Beautiful pen and ink illustrations. Recommended.
“This guide is rated [M] Mature. It is a love letter to underground counter-culture. 90% of the music here is enjoyed by freaks wearing crazy outfits, consuming copious amounts of drugs, and engaging in 3-day sex benders with indeterminate genders. It is not for children. I am not going to sanitize things just so your precious little Jeighden can locate the latest tweenwave ringtone they ripped off Twitch…
Q: What literature did you read to learn all this stuff?
A: I have 30 years of back issues of Electronic Music and Keyboard magazine, with an ungodly number of books also collected over the decades…As for modern literature, a better answer is what I don’t read: For starters, any magazine, blog, website, newsletter, flyer, TV show, podcast, record label, chart, press release or bathroom graffiti that uses the acronym ‘EDM’ is complete donkey balls and should not be relied on as a source for anything…
Q: What makes you the authority on electronic music?
A: You may know some of it more than me, but I know all of it more than you.”—http://music.ishkur.com/#
This guide is not complete donkey balls. Even if you have zero interest in electronic music, the frequently unasked questions page, some of which is quoted above, is hilarious.
“Vattu is an anthropological fantasy epic; a story following a member of a nomadic culture caught in the midst of a clash of cultures. It was started in July 2010 and is updated a few times a week. Winner of the 2014 Ignatz Award for Best Online Comic, and the 2013 Stumptown Comic Arts Award for best webcomic. “—http://rice-boy.com/vattu/
“Track media bias, credibility, authenticity, and politics in the press you read. Burst your filter bubble…
…Nobias was founded in 2017 with a mission to promoting responsible/inclusive technology to protect consumers from deceptive or misleading content on the internet. Along the way, we hope to help people understand the landscape of media bias and to give them the power over the algorithms that shape what they read and see online.”—No Bias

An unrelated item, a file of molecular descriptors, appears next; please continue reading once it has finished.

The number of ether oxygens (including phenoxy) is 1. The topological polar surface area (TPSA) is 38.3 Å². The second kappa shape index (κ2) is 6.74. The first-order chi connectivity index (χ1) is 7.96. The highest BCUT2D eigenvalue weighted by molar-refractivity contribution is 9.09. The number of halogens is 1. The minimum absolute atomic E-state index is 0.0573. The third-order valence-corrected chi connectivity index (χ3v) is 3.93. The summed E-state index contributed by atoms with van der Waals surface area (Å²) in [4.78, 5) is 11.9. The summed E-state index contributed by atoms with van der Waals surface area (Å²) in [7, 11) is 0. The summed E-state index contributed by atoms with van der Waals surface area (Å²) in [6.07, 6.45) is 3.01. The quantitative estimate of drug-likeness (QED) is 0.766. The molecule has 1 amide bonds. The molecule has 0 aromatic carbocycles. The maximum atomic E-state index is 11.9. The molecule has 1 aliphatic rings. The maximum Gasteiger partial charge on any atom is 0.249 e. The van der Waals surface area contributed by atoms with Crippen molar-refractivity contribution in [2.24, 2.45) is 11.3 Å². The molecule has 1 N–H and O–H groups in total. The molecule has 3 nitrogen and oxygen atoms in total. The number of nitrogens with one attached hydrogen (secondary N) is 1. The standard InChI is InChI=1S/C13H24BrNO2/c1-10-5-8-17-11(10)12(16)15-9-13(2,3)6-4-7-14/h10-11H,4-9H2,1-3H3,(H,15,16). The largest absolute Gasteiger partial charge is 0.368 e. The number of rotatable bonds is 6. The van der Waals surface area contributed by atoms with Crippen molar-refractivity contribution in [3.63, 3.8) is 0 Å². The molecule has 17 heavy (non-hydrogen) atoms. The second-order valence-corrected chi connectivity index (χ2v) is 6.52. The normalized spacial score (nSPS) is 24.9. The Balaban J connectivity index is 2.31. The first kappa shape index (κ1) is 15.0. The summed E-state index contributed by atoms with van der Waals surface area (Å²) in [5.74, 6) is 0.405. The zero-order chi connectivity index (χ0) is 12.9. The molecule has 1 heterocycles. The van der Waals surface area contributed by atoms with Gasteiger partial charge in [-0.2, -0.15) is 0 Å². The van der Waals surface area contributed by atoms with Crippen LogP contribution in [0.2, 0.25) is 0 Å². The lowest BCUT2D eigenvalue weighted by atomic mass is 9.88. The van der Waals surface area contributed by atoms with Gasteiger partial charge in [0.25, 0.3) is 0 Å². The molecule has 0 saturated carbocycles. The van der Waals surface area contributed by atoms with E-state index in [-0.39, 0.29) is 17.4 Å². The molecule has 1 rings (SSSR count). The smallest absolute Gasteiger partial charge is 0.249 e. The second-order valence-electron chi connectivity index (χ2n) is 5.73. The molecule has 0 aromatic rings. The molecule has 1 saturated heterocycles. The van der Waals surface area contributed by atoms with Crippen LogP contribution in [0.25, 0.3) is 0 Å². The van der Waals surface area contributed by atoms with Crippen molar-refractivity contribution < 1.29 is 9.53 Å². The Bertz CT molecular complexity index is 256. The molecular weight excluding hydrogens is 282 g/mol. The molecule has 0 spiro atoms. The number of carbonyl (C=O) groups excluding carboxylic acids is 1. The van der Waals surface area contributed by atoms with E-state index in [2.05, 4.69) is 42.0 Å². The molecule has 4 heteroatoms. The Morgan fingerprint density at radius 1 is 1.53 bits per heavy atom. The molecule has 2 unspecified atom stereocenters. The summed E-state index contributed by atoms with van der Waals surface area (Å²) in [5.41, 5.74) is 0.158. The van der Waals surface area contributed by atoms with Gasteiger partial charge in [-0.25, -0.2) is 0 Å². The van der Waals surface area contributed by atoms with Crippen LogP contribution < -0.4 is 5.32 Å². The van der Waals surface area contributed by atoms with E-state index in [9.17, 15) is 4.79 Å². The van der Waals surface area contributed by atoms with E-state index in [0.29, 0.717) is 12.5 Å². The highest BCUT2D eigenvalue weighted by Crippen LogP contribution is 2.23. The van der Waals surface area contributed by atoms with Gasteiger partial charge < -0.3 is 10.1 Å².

“The 1619 Project is a major initiative from The New York Times observing the 400th anniversary of the beginning of American
slavery. It aims to reframe the country’s history, understanding 1619 as our true founding, and placing the consequences of slavery and the contributions of black Americans at the very center of the story we tell ourselves about who we are.”
“This is an instruction booklet that shows you how to build a text editor in C.
The text editor is antirez’s kilo, with some changes. It’s about 1000 lines of C in a single file with no dependencies, and it implements all the basic features you expect in a minimal editor, as well as syntax highlighting and a search feature.
This booklet walks you through building the editor in 184 steps. Each step, you’ll add, change, or remove a few lines of code. Most steps, you’ll be able to observe the changes you made by compiling and running the program immediately afterwards.”—https://viewsourcecode.org/snaptoken/kilo/index.html
Might be interesting to compare to the source code of mg, which is a minimal editor written in C that works like Emacs.
“The year is 1973. A priceless book has been stolen from the Oakland Public Library. A crack team of Bookhunters (aka. library police) have less than three days to recover the stolen item. It’s a race against the clock as our heroes use every tool in their arsenal of library equipment to find the book and the mastermind who stole it.” —Bookhunter
Free to read online, and it is available in print.
Each issue of Civilization is sixteen pages of text, large as an old style newspaper with columns. I was sold after seeing “The New York Times is So Fucking Dumb” at the top of the third issue.
“[Weird Fiction Review] is meant to be an ongoing exploration into all facets of the weird, in all of its many forms — a kind of non‐denominational approach that appreciates Lovecraftbut also Kafka, Angela Carter and Clark Ashton Smith, Shirley Jackson and Fritz Leiber — along with the next generation of weird writers and
international weird. The emphasis will be on nonfiction on writers and particular books, but we will also run features on weird art, music, and film, as well as occasional fiction.”
Discovered Weird Fiction Review (WFR) while reading a review of Dempow Torishima’s Sisyphean, which was described by WFR as “weird [even for] weird fiction.” Sounds like my kind of weird.